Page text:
No other city has more complex etiquette than Paris. If you overlay an intellectual capital on an artistic and fashion capital in a former royal capital, all of it in the country that invented how to eat, the number of codes governing behaviour approaches infinity. The only field of Parisian endeavour in which no rules apply is driving. One reason Parisians can appear uptight is that they spend their lives trying to follow these codes, and expecting other people to as well. Worse, almost all the codes are implicit, never explained to outsiders. What follows is a user manual for visitors and new residents. It’s based on my 18 years living in Paris, supplemented by much reading and many interviews with Parisian insiders. These codes broadly apply in the city itself — the Paris of 2.5 million people inside the Périphérique ring road, as opposed to the 10 million people who live in the Parisian suburbs.
Rising property prices over the past 20 years mean the main social divide in the city now runs between two well-off social groups: the relatively informal bourgeois bohemians (bobos), or hipsters, who tend to work in the creative industries or academia and congregate in eastern Paris, and the more formal bourgeoisie, or BCBG (“bon chic bon genre”, meaning “good style, good class”), who predominate in western Paris. There is one other large class in the city: 22 per cent of Parisians, most of them not well-off, live in social housing. The harsh truth, however, is that newcomers in professional circles are unlikely to run into them very often. To paraphrase Marx, the codes of Paris are the codes of its ruling class. A large share of the city’s inhabitants are foreigners, suburbanites or provincials who have “monté à Paris”, or come up to Paris, and live their lives there feeling like imposters as they try to decode the codes. But most still feel obliged to abide by these codes. You might find the codes of Paris ridiculous, or immoral. On the upside, they help maintain standards of conversation, sensuality, beauty and general elegance. Greetings.
The French-American anthropologist Raymonde Carroll identified a key difference between her two nationalities: whereas the French only have conversations with people with whom they are already intimate, Americans only touch people with whom they are already intimate. This means no-touch Anglophones can find Parisian greetings invasive. In a small-scale social setting, it’s normal to greet members of the opposite sex with a kiss on each cheek, even if you’re meeting for the first time. A handshake would usually be considered frosty. La bise, the kiss of greeting, is best delivered as a gentle brush. It typically has no sexual connotations, but it can, between the right people. Handshakes are fine at work — and indeed are often delivered daily — but once colleagues get to know each other well, they too will generally do la bise. Male friends (especially bobos) will also often kiss each other. Hugs, by contrast, are reserved for special occasions, such as funerals, exam triumphs or releases from jail. Conversation Parisians rarely initiate conversation with strangers or distant acquaintances. There’s no obvious etiquette for doing so, and no generally agreed small talk. This makes Parisian parties where you don’t know anyone a trial. Expect to spend much of your life here being ignored. Learn to appreciate it.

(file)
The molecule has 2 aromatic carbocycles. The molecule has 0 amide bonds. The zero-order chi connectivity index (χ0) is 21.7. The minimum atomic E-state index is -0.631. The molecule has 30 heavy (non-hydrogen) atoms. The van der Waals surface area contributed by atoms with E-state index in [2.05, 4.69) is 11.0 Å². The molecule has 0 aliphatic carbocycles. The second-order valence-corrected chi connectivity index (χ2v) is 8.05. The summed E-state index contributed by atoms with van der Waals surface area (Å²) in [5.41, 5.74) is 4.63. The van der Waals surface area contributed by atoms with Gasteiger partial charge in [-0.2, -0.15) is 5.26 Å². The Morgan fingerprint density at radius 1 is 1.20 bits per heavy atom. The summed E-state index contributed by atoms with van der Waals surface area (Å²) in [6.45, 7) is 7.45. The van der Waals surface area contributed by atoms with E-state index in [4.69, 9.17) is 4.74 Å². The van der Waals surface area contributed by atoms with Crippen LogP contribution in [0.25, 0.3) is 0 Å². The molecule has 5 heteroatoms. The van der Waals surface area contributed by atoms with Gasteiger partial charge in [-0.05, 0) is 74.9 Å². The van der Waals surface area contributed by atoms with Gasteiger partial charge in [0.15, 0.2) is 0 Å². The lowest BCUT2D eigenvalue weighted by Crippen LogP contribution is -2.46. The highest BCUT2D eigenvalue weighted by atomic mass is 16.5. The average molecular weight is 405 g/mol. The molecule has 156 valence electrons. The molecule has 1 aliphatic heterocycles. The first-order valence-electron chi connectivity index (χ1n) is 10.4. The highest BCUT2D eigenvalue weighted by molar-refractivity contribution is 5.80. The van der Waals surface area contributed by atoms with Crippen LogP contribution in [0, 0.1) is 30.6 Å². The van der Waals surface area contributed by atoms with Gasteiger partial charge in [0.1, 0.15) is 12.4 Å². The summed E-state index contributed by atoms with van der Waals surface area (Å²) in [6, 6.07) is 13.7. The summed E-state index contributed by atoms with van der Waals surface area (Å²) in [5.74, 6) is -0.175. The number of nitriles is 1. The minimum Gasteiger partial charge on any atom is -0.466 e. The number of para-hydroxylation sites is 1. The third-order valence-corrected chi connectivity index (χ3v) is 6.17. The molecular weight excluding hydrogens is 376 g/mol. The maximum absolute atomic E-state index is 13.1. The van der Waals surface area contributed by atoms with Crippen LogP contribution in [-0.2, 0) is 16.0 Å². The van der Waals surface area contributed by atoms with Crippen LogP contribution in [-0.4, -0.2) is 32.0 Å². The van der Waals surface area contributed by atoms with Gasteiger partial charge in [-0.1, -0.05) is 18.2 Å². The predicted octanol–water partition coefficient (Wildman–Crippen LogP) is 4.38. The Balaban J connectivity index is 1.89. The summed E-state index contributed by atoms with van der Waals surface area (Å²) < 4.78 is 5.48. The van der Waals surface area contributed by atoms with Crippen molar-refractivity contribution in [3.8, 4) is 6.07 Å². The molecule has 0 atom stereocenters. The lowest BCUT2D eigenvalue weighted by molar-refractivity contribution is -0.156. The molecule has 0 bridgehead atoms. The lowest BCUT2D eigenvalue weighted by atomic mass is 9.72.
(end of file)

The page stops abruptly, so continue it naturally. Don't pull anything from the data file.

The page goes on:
When you do speak to someone, start with “Bonjour” (“Bonjour, madame” or “Bonjour, monsieur” if the Parisian you are addressing is no longer in the first bloom of youth). Then wait for the other person to reply with “Bonjour” before you continue. Nicolas Le Goff, author of the guidebook Another Paris, adds that at this early stage you can disarm Parisians with a smile, because it’s so unexpected. It is safest to address any adult with whom you are not intimate by the formal “vous”, but the informal “tu” is gaining ground in bobo Paris, where it is sometimes used to address youngish strangers. “Vous” serves as the main expression of politeness, which means French has fewer thank-yous and apologies than English.
It’s acceptable to interrupt, but don’t speak loudly, use superlatives or smile excessively. You’re also free to voice disagreement. In a society that values thought, this will be admired more than clichés, expressions of insecurity or attempts to mirror the other person’s emotions. Don’t talk too much about yourself or your life journey; politics, society, the arts and holidays are more acceptable topics. In northern countries you might be expected to speak plainly, but in Paris transparency isn’t valued at all. Elegance is, though — and that requires a certain opacity about one self. English. The cliché that Parisians refuse to speak English is a good 20 years out of date. President Emmanuel Macron — himself a provincial who “came up to Paris” — stands for a generation who take it for granted they will only be heard by foreigners in English. If you speak a little French, open with it as a gesture of goodwill. If your interlocutor switches to good English, don’t read this as rudeness. The individual versus the coupleIn Paris you will usually be expected to present in social life as yourself, rather than as a partner or parent. Don’t always say “We”, don’t tell long stories about your children’s school, and don’t always bring your spouse along when meeting people — including members of the opposite sex. Money. This is a taboo topic. It is considered vulgar even to ask someone at a social event what their job is. Mercifully, too, house-price conversations are rarer in Paris than in London. When Parisians do touch on financial matters, then far from boasting of their wealth, they will often claim to be poorer than they are.